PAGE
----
### ASHWANTH_K's blog

By ASHWANTH_K, history, 3 weeks ago,

I came across an equation, but I am not able to prove it. Can somebody help me proving this equation.

• +22

 » 3 weeks ago, # | ← Rev. 2 →   +69 $\sum_{x=1}^{n-k+1} \frac{(n-k)!}{(x-1)!(n-k-x+1)!} . (x-1)!(n-x)!$ $= (n-k)!(k-1)! \sum_{x=1}^{n-k+1} \frac{(n-x)!}{(k-1)!(n-x-(k-1)!}$ $= (n-k)!(k-1)! \sum_{x=1}^{n-k+1} \binom{n-x}{k-1}$ $\sum_{x=1}^{n-k+1} \binom{n-x}{k-1} = \binom{n-1}{k-1} + \binom{n-2}{k-1} + .... + \binom{k-1}{k-1} = \binom{n}{k}$ (Repeatedly using $\binom{n+1}{r} = \binom{n}{r-1} + \binom{n}{r}$ on last 2 elements)$=> LHS = \binom{n}{k} . (n-k)!(k-1)! = \frac{n!}{k}$Reminded me of my JEE days
 » 3 weeks ago, # |   +44 It is always nice to find combinatorial proofs for such equations.Here's my proof.Suppose $S = \sum_{x=1}^{n-k+1} \binom{n-k}{x-1} \cdot (x-1)! \cdot (n-x)!$$S$ denotes the number of permutations $p$ of $[1,2,3, \ldots n]$ such $pos(p, 1) < \min\limits_{i = n-k+2}^{n} pos(p, i)$, where $pos(p, e)$ denotes the index at which the element $e$ is present in $p$($p_{pos(p, e)}=e$).In other words, $S$ denotes the number of permutations of $[1,2,3, \ldots n]$ in which the element $1$ is present before $n-k+2, n-k+3, \ldots n$. ProofConsider an empty array $b$. First choose an integer $x$ among $[1,2, \ldots n-k+1]$. Select $x-1$ elements from $[2, 3, \ldots n-k+1]$. We have $\binom{n-k}{x-1}$ ways to select them. First, we append these $x-1$ elements to $b$ in any arbitrary order. We have $(x-1)!$ ways to do that. Now append $1$ to $b$. $n - x$ elements are remaining. We can insert them in any order. So there are $(n-x)!$ ways to append them. Thus for some $x$, we can get $\binom{n-k}{x-1} \cdot (x-1)! \cdot (n-x)!$ distinct permutations $b$. So, the total number of distinct permutations that we can get is $\sum_{x=1}^{n-k+1} \binom{n-k}{x-1} \cdot (x-1)! \cdot (n-x)!$.Now, let us look for an easy way to find $S$. Consider an empty set $X$. We will insert permutations of length $n$ into it. Let us traverse all the valid $S$ permutations. For each permutation $b$, we will first insert $b$ into $X$. For each $i$ from $n-k+2$ to $n$, let $c$ be the permutation if we swap $1$ and $i$ in original $b$. Insert $c$ into $X$. For each $b$, we will insert $k$ distinct permutations.It is not hard to observe that $X$ will finally contain all the $n!$ distinct permutations, and no permutation would have been inserted more than once.So we get $S \cdot k = n!$.Thus $S = \frac{n!}{k}$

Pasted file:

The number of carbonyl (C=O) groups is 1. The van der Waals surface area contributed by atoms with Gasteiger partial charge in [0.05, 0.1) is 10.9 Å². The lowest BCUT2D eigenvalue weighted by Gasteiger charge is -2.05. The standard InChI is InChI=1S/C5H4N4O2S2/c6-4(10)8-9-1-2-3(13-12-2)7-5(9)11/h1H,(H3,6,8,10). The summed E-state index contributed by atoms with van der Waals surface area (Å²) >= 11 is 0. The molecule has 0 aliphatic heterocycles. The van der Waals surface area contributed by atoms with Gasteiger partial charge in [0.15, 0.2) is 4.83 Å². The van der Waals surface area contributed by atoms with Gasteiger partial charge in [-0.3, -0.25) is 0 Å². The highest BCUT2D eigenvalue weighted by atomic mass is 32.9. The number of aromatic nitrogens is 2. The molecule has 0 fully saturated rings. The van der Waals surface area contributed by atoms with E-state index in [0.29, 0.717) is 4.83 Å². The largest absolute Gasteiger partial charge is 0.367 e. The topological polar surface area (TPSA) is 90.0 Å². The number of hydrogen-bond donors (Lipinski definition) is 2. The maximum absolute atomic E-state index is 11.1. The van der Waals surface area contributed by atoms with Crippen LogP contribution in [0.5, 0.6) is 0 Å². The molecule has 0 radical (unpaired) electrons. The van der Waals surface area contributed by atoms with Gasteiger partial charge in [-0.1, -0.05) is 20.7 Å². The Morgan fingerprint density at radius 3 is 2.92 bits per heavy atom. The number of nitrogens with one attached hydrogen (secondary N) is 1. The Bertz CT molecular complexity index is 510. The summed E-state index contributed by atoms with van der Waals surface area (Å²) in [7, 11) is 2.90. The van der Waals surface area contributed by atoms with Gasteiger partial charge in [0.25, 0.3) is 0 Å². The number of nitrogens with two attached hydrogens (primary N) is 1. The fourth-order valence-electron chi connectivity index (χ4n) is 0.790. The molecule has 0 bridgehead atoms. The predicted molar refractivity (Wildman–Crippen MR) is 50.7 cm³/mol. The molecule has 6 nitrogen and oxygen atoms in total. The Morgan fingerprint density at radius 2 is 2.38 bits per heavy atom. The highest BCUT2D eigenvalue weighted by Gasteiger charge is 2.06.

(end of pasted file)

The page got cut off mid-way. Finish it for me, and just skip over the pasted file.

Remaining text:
•  » » 3 weeks ago, # ^ |   0 where can i start if i'd like to learn proofs?
 » 3 weeks ago, # |   -8 Thanks all...